SACRAMENTO (AP) — Drivers heading to California saw fake signs decrying a new immigration policy on at least two highways, welcoming them to an “official sanctuary state” that’s home to “felons” and gang members.
State officials removed a sign Tuesday on the Arizona line and another Monday near the Nevada border, Department of Transportation spokesman Mark Dinger said.READ MORE: 2 Men Who Drowned At Tuolumne County Swimming Hole Identified As Daly City, Pittsburg Residents
The signs take aim at California’s sanctuary state law that kicked in Jan. 1 and provides greater protections for immigrants living in the state illegally. It limits cooperation between local law enforcement and U.S. immigration authorities.
The law bars police from asking people about their immigration status, but jail officials can work with federal authorities in some cases. The measure was widely backed by Democrats.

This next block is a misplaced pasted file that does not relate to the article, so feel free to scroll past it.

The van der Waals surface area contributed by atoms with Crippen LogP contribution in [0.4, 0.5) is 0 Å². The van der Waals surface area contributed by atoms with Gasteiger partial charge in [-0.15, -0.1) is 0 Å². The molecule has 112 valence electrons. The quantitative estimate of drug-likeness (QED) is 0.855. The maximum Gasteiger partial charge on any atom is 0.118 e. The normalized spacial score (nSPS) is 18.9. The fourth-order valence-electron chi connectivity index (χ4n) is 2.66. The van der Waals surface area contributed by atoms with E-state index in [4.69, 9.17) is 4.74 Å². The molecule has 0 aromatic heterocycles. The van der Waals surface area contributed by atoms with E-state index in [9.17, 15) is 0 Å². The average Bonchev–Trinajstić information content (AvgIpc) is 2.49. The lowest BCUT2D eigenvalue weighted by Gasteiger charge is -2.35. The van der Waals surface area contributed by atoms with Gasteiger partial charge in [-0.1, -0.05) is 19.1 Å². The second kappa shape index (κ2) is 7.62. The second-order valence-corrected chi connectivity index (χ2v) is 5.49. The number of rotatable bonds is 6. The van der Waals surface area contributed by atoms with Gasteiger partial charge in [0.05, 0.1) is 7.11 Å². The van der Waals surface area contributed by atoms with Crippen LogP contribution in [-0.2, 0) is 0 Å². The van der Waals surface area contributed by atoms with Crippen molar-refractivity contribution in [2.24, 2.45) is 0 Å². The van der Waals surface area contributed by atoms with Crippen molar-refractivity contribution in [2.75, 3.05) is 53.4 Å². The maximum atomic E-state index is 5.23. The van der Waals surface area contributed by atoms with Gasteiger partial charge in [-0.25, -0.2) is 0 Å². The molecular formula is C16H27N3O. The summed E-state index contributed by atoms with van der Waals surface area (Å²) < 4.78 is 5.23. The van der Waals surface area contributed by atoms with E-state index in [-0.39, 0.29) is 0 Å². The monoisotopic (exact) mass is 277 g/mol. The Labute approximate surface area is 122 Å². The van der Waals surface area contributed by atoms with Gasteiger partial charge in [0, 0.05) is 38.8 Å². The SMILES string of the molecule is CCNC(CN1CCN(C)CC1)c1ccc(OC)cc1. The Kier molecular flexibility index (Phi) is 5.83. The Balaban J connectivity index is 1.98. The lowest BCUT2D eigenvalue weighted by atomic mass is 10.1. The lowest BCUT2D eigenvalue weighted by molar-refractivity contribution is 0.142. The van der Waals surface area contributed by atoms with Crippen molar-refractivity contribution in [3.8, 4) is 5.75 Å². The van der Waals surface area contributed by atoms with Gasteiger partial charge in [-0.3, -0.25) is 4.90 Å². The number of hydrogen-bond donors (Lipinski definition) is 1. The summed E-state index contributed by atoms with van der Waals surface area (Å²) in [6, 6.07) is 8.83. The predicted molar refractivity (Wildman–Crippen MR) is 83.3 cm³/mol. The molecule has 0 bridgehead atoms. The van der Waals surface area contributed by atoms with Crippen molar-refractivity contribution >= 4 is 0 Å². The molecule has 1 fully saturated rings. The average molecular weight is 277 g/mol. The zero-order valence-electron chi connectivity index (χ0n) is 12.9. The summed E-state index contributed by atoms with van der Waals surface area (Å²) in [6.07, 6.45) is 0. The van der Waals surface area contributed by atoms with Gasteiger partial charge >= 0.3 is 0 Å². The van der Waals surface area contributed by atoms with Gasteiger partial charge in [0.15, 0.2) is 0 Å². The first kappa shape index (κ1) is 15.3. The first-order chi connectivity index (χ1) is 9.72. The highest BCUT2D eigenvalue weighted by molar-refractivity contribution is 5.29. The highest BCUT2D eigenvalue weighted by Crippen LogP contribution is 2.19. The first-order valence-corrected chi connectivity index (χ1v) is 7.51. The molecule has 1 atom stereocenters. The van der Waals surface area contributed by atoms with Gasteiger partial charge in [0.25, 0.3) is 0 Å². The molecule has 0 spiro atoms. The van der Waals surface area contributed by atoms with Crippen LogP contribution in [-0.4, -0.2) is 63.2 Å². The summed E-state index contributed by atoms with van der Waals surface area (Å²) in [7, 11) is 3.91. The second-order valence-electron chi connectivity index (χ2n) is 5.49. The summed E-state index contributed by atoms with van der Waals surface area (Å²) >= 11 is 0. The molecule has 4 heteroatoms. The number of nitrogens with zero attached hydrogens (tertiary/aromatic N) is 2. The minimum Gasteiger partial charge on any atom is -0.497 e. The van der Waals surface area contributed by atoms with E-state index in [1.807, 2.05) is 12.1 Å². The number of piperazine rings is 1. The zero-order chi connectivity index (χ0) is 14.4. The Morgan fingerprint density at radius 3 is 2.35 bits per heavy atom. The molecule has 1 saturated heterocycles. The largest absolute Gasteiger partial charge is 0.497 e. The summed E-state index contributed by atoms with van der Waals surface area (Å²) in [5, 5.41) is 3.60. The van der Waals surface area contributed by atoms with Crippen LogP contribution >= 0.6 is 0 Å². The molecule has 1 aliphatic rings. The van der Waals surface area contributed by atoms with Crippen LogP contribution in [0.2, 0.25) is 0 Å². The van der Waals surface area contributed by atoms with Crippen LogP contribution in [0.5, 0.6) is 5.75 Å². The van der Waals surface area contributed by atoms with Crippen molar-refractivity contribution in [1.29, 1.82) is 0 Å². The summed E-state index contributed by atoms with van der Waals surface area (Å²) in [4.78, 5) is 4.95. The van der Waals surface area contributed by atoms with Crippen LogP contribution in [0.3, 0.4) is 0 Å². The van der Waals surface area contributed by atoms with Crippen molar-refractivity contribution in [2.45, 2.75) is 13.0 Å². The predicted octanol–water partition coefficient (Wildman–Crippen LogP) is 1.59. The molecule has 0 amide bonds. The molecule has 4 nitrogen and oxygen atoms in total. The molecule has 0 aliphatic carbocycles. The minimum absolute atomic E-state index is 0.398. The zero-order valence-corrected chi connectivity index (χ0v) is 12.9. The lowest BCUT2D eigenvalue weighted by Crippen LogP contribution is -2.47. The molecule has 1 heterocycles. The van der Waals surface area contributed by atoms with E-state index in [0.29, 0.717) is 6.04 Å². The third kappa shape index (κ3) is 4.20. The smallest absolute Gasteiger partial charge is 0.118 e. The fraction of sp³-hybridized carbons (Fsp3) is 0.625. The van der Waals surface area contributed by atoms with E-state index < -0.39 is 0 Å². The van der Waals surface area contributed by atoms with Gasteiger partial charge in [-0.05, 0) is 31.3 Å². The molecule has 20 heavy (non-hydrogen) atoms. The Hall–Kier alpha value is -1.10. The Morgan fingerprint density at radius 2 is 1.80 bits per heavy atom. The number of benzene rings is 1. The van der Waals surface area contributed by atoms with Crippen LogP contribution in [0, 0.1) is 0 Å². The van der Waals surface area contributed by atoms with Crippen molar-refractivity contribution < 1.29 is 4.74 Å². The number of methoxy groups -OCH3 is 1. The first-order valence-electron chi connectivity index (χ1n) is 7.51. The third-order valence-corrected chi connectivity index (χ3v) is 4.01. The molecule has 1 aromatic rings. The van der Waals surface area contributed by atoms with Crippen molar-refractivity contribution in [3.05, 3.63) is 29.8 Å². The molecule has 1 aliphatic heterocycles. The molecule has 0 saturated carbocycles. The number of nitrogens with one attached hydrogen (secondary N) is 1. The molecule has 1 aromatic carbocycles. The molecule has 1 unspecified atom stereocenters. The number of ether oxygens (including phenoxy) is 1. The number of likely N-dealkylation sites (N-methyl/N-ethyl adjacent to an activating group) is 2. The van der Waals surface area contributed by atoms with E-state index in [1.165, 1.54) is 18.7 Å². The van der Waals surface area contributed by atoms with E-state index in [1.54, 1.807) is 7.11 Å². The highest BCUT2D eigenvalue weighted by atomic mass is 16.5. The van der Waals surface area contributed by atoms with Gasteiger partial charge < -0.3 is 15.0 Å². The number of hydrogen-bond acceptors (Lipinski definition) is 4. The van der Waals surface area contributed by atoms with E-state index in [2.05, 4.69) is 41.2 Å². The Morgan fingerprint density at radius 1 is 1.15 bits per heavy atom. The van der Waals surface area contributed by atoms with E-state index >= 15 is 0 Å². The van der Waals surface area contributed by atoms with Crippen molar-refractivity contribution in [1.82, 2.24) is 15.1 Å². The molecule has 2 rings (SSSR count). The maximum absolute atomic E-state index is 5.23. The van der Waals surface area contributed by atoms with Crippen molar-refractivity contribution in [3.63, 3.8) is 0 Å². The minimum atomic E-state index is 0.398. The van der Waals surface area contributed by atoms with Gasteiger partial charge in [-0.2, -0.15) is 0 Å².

The fake signs appeared just under the official “Welcome to California” markers and referenced the Central American street gang MS-13: “Felons, illegals and MS13 welcome! Democrats need the votes!”
President Donald Trump’s administration has harshly criticized sanctuary policies and attempted to cut off federal funding to jurisdictions that adopt them.READ MORE: Stimulus Check Latest: Is A Fourth Relief Payment Coming?
California passed a statewide sanctuary policy that took effect with the new year, and cities such as San Francisco, Chicago and Philadelphia have adopted them. A federal judge has blocked the effort to halt funding.
The fake signs, made of paper, covered existing signs on Interstate 15 at Mountain Pass, near the California-Nevada border, and along Interstate 40 in Needles, near California’s border with Arizona.
A similar sign popped up in Malibu last year after it adopted sanctuary city policies.
The state’s transportation department does not allow any unauthorized signs on state rights of way for safety reasons, Dinger said.MORE NEWS: California Dominates 'Best Places To Visit In USA' List; Several NorCal Spots Included
Copyright 2018 The Associated Press.